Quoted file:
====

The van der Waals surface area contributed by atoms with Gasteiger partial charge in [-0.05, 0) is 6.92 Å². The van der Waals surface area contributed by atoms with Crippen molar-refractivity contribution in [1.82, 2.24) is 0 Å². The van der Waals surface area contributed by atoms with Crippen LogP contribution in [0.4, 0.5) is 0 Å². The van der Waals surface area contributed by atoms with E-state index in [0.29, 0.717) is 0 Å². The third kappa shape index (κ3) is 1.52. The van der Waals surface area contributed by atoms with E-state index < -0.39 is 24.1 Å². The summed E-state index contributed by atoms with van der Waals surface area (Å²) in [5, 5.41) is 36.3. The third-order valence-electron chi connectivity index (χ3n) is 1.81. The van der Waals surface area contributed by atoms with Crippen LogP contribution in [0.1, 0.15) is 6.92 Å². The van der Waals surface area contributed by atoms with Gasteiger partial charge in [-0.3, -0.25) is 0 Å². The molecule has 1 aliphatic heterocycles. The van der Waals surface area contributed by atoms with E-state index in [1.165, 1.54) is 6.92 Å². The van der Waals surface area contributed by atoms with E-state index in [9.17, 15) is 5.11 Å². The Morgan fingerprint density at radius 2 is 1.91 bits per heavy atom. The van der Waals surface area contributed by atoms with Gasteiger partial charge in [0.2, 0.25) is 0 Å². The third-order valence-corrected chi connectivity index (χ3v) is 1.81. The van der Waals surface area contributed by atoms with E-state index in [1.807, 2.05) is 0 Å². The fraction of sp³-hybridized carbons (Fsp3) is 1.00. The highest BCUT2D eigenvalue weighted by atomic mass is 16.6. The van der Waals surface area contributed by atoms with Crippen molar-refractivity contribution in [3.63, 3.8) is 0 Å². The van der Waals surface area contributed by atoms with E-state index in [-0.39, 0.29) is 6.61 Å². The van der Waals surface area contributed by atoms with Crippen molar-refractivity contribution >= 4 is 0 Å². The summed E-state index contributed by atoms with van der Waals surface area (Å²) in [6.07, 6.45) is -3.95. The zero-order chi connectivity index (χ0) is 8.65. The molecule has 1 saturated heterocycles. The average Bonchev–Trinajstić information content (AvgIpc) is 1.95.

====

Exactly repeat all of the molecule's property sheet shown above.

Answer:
The van der Waals surface area contributed by atoms with Gasteiger partial charge in [-0.05, 0) is 6.92 Å². The van der Waals surface area contributed by atoms with Crippen molar-refractivity contribution in [1.82, 2.24) is 0 Å². The van der Waals surface area contributed by atoms with Crippen LogP contribution in [0.4, 0.5) is 0 Å². The van der Waals surface area contributed by atoms with E-state index in [0.29, 0.717) is 0 Å². The third kappa shape index (κ3) is 1.52. The van der Waals surface area contributed by atoms with E-state index < -0.39 is 24.1 Å². The summed E-state index contributed by atoms with van der Waals surface area (Å²) in [5, 5.41) is 36.3. The third-order valence-electron chi connectivity index (χ3n) is 1.81. The van der Waals surface area contributed by atoms with Crippen LogP contribution in [0.1, 0.15) is 6.92 Å². The van der Waals surface area contributed by atoms with Gasteiger partial charge in [-0.3, -0.25) is 0 Å². The molecule has 1 aliphatic heterocycles. The van der Waals surface area contributed by atoms with E-state index in [1.165, 1.54) is 6.92 Å². The van der Waals surface area contributed by atoms with E-state index in [9.17, 15) is 5.11 Å². The Morgan fingerprint density at radius 2 is 1.91 bits per heavy atom. The van der Waals surface area contributed by atoms with Gasteiger partial charge in [0.2, 0.25) is 0 Å². The third-order valence-corrected chi connectivity index (χ3v) is 1.81. The van der Waals surface area contributed by atoms with E-state index in [1.807, 2.05) is 0 Å². The fraction of sp³-hybridized carbons (Fsp3) is 1.00. The highest BCUT2D eigenvalue weighted by atomic mass is 16.6. The van der Waals surface area contributed by atoms with Crippen molar-refractivity contribution in [3.63, 3.8) is 0 Å². The van der Waals surface area contributed by atoms with E-state index in [-0.39, 0.29) is 6.61 Å². The van der Waals surface area contributed by atoms with Crippen molar-refractivity contribution >= 4 is 0 Å². The summed E-state index contributed by atoms with van der Waals surface area (Å²) in [6.07, 6.45) is -3.95. The zero-order chi connectivity index (χ0) is 8.65. The molecule has 1 saturated heterocycles. The average Bonchev–Trinajstić information content (AvgIpc) is 1.95.